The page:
If you look at the CSS box model spec, you'll observe the following:

The [margin] percentage is calculated with respect to the width of the generated box's containing block. Note that this is true for 'margin-top' and 'margin-bottom' as well. If the containing block's width depends on this element, then the resulting layout is undefined in CSS 2.1. (emphasis mine)

This is indeed true. But why? What on earth would compel anyone to design it this way? It's easy to think of scenarios where you want, e.g. a certain thing to always be 25% down from the top of the page, but it's hard to come up with any reason why you would want vertical padding to be relative to the horizontal size of the parent.

Here's an example of the phenomenon I'm referring to:

<div style="border: 1px solid red; margin: 0; padding: 0; width: 200px; height: 800px;">
  This div is 200x800.
  <div style="border: 1px solid blue; margin: 10% 0 0 10%;">
    This div has top-margin of 10% and left-margin of 10% with respect to its parent.


  • 3
    My initial thought is that it would cause ambiguity as to what margin: 25% actually means. It would not be an even margin, even though the code suggests it is. I have no evidence to back this up, but it seems reasonable.
    – Ryan Kinal
    Commented Jun 12, 2012 at 20:08
  • 4
    jsFiddle of my thoughts. The height is much more changeable than the width, so it would make the margins shift around in difficult-to-predict ways whenever content changed. Commented Jun 12, 2012 at 20:12
  • 1
    @Ryan: That's true, it wouldn't be an even margin, but then again, if you say height: 10%; width: 10% you won't get a square element, either.
    – mqp
    Commented Jun 12, 2012 at 20:17
  • 4
    According to dev.w3.org/csswg/css3-box/#the-margin-properties it states Note that in a horizontal flow, percentages on ‘margin-top’ and ‘margin-bottom’ are relative to the width of the containing block, not the height (and in vertical flow, ‘margin-left’ and ‘margin-right’ are relative to the height, not the width). So it goes both ways Commented Jun 12, 2012 at 20:18
  • 1
    @Ryan I think we have a winner. Looky here for a demo - jsFiddle Commented Jun 12, 2012 at 20:38

5 Answers 5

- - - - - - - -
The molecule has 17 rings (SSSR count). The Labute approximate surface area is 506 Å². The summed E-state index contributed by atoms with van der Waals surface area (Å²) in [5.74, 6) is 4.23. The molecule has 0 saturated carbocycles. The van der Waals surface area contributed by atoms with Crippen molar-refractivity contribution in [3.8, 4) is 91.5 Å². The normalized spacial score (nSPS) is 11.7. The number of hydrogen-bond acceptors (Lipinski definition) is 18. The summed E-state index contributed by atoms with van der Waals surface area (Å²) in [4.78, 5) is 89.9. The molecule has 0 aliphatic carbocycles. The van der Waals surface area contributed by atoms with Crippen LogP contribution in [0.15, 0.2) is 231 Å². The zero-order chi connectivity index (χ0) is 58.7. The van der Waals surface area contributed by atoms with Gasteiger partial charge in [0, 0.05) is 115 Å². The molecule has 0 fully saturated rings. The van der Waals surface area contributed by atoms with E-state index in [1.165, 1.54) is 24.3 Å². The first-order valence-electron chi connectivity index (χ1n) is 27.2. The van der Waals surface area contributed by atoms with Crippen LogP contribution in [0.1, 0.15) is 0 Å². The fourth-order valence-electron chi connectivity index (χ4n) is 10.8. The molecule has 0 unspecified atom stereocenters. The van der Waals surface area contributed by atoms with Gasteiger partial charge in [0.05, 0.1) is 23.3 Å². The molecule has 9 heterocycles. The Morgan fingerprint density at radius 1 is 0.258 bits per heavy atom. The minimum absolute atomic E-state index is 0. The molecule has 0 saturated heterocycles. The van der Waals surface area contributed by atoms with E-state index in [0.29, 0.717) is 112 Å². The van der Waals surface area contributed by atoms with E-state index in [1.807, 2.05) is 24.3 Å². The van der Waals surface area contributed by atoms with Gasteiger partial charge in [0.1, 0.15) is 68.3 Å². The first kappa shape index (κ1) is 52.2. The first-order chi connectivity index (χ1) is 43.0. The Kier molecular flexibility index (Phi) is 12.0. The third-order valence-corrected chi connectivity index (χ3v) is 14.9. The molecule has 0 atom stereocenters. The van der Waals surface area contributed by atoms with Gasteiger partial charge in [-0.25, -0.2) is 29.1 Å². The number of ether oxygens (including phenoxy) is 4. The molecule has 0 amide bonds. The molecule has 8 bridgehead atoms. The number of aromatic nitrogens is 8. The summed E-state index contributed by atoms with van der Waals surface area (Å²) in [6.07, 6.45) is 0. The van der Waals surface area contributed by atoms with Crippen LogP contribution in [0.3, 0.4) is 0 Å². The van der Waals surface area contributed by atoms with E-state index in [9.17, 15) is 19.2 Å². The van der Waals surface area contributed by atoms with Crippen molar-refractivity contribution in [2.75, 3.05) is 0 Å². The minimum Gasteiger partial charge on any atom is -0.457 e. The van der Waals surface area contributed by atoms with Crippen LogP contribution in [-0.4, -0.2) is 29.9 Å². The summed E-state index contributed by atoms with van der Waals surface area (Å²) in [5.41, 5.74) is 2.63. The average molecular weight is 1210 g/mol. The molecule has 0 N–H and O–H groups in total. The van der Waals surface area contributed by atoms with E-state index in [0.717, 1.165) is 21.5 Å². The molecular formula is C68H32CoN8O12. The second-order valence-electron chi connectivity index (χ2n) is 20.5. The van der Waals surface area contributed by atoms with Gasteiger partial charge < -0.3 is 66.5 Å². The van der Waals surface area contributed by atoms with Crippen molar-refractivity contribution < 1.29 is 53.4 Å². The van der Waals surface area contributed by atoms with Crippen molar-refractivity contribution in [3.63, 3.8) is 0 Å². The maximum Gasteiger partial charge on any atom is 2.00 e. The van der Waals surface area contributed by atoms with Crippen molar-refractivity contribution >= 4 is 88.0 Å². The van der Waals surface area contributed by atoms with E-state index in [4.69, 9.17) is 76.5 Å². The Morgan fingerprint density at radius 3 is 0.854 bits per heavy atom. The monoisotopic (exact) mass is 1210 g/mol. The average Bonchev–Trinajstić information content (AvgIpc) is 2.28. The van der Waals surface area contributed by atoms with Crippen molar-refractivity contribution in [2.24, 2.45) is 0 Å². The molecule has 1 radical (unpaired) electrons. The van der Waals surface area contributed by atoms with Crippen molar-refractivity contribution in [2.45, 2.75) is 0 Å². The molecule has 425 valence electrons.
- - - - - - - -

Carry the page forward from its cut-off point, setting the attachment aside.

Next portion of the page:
Transferring my comment to an answer, because it makes logical sense. However, please note that this is unfounded conjecture. The actual reasoning of why the spec is written this way is still, technically, unknown.

Element height is defined by the height of the children. If an element has padding-top: 10% (relative to parent height), that is going to affect the height of the parent. Since the height of the child is dependent on the height of the parent, and the height of the parent is dependent on the height of the child, we'll either have inaccurate height, or an infinite loop. Sure, this only affects the case where offset parent === parent, but still. It's an odd case that is difficult to resolve.

Update: The last couple sentences may not be entirely accurate. The height of the leaf element (child with no children) has an effect on the height of all elements above it, so this affects many different situations.

  • 1
    Note that there are exceptions to this rule - section 10.6 of CSS2.1 covers nearly all instances of calculating heights for various types of boxes. And indeed, cases which involve a codependency between parent and child in height tend to lead to undefined behavior.
    – BoltClock
    Commented Mar 12, 2013 at 9:41
  • 1
    @sanjaypoyzer I'd guess in the simplest case that browsers calculate block widths from the outside in (root to tips), then flow content into those blocks to determine their heights (tips to root).
    – sam
    Commented Oct 10, 2013 at 1:47
  • 9
    Why does W3C constantly do this? Apparently 'semantic' to the W3C is the equivalent of having to cater to people that can't think logically, which makes no sense. It's like complaining about how confusing and dumb people are in the world then spreading more confusion and stupidity. The reasoning you've provided doesn't make sense: the same argument applies to widths, yet that works just fine. All that would be needed is to set a context and direction that the heights are determined, unless the height of the parent is set in pixels or something immutable, then there's not much of a problem.
    – u353
    Commented Jun 25, 2014 at 14:56
  • 3
    That dependence is an algebraic formula which has a solution and will not result in an infinite loop unless you choose to solve it in a way that doesn't respect this. Say parent height is h_p. A padding top of 10% will make the child height h_c = h_ci + 0.1h_p, where h_ci is the inner height of the child and doesn't depend on parent height. For one child you simply find the parent height from the equation h_p = h_ci + 0.1h_p => h_p = h_ci / 0.9. You can always do this, no matter how many children you have, even for differing padding. Its just one unknown (h_p) and one equation.
    – jeteon
    Commented Nov 24, 2015 at 5:18
  • 3
    I do not think the infinite calculation is the reason. A simple reason is that: using width results in the same problem horizontally.
    – Joy
    Commented Nov 26, 2015 at 3:36

For "n%" margin (and padding) to be the same for margin-top/margin-right/margin-bottom/margin-left, all four have to be relative to the same base. If top/bottom used a different base than left/right', then "n%" margin (and padding) wouldn't mean the same thing on all four sides.

(Also note having the top/bottom margin relative to the width enables a weird CSS hack that allows you to specify a box with an unchanging aspect ratio ...even if the box is rescaled.)

  • ...a surprisingly simple answer. Though all the conjecture above has merit, this is a pretty good point. It seems possibly a case where multiple solutions would be correct so they just chose the most likely to be used one.... maybe?
    – dudewad
    Commented Feb 7, 2015 at 4:08
  • 1